Recently, in the New York Times, Carroll published an article titled Translating Stories of Life Forms Etched in Stone about the impact of the Ediacaran fossils. He chronicles the thought surrounding these fossils, starting with Darwin's dilemma of a lack of fossils before the Cambrian, through the discovery of the first Ediacaran fossils to modern views surrounding the fossils. There's some interesting information in the article, I particularly like the mention that Andrew Knoll likens the Ediacarans to a Rorschach test, as everyone interprets them differently. Reading through the article though and it seems Sean Carroll, who is not a palaeontologist (so I wonder why he wrote this article), favours the shoehorning interpretations of Gehling. The first clue can be seen in the image which accompanies the article:
slideshow with some incredible photos. The first is a small and beautiful Dickinsonia from the Ediacara Hills, chosen because it is mentioned in the article and maybe also because it looks superficially like many extant forms. Also from Australia is Spriggina, another which is iconic of the Ediacaran forms and is often thought to be related to modern forms (despite the difference in symmetry). Next is Archaeaspinus from the White Sea in Russia, a form which is often labelled as from the group proarticulata, a proposed phylum which also includes the two previous organisms. These are often linked with the chordates, an interpretation which would likely please Carroll.
Next in line on the slideshow is Fractofusus from Mistaken Point in Newfoundland, a spindle-like fossil which would be difficult to shoehorn into modern groups. Kimberella comes next and was mentioned in the article, this one is from Russia. This fossil has often been considered to be a possible mollusc and potential radula marks have been found around the fossils. Following Kimberella is Charniodiscus, this one from Newfoundland and curiously the image is upside down. Charniodiscus is an interesting frond fossil which is sometimes linked to the sea pens. A favourite of mine follows, Parvancorina, from Australia, a shield like fossil which can be tentatively linked to the trilobites. The final image is Yorgia from Russia and is often linked to the proarticulata. Anyway, back to the article.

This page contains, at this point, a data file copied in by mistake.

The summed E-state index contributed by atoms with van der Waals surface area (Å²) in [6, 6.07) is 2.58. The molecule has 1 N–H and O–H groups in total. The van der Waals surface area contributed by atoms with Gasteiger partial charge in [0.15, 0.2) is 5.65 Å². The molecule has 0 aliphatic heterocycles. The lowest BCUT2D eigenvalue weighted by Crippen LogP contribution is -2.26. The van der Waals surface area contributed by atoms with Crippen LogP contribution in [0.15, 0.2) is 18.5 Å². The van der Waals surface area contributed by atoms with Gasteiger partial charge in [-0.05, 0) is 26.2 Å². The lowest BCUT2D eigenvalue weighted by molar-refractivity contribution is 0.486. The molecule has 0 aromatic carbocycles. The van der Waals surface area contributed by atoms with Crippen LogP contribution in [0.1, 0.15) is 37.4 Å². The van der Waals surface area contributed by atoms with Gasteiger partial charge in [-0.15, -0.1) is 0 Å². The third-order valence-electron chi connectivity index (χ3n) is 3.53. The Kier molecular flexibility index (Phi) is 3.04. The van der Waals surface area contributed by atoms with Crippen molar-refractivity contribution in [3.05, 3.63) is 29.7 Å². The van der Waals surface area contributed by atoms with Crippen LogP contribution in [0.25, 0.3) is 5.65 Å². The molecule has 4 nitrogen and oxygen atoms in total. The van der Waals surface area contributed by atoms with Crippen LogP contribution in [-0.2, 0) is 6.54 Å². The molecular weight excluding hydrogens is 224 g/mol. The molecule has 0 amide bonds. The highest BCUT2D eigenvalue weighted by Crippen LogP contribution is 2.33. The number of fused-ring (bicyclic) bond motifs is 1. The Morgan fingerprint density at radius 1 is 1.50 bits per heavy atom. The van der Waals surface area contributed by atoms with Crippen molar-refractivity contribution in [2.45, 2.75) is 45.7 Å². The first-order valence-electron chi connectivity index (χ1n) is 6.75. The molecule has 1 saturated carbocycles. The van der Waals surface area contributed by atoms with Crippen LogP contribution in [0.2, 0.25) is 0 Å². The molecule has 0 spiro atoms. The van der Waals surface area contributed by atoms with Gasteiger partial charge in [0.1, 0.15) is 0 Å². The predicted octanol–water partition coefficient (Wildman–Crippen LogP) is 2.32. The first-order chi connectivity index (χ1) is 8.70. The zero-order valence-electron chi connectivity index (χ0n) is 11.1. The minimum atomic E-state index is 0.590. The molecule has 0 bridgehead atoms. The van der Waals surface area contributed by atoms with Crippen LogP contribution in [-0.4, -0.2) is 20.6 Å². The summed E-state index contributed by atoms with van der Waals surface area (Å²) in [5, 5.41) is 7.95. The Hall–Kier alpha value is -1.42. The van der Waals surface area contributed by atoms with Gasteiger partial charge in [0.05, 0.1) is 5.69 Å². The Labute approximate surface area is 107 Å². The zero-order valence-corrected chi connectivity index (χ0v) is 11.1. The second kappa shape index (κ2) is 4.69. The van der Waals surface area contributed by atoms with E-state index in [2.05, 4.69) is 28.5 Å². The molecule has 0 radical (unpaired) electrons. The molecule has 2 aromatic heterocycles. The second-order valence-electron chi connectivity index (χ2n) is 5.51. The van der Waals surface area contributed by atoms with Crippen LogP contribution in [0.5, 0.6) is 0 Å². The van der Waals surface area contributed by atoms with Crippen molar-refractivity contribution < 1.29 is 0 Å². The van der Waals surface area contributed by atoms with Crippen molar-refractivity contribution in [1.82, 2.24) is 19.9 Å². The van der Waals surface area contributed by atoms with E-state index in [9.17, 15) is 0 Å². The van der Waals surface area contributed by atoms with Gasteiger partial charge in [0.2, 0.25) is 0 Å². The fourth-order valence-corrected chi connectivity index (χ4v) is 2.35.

The first hint of Sean Carroll's chosen interpretation comes subtly in the following sentence:
Dickinsonia, for example, has been interpreted as being a relative of jellyfish, a marine worm, a lichen, or even as a member of a completely extinct kingdom.
The concept of the Vendobionts is not an unpopular one as this phrasing might suggest. Carroll makes it sound like an extreme view. His view becomes more obvious soon enough, as he says, "But, in fact, such simple bodies are exactly what should be expected of primitive forerunners of later animals." He says this in relation to the lack of features which we use to identify extant phyla today and in that I agree with him, however, he must also ignore the features found in some Ediacaran forms which exclude them from known phyla. He also states that a few bilateral forms are known and gives Kimberella as an example, but it is not clear whether or not he takes into account that many display glide symmetry and not typical bilateral symmetry; Kimberella is one of the few which seems to actually be bilateral.
Carroll then goes on to explain why these multicellular forms took so long to appear and does a good job, but then ends by saying, "Our earliest animal ancestor probably had no head, tail, or sexual organs, and lay immobile on the sea floor like a door mat."
Overall the article is a good read and quite informative. It is odd that it is written by a geneticist and not a palaeontologist, but Carroll does not get things wrong, he simply puts his own slant on things, a slant which is shared by many palaeontologists. It would be interesting to see what a palaeontologist like Seilacher would think of the article.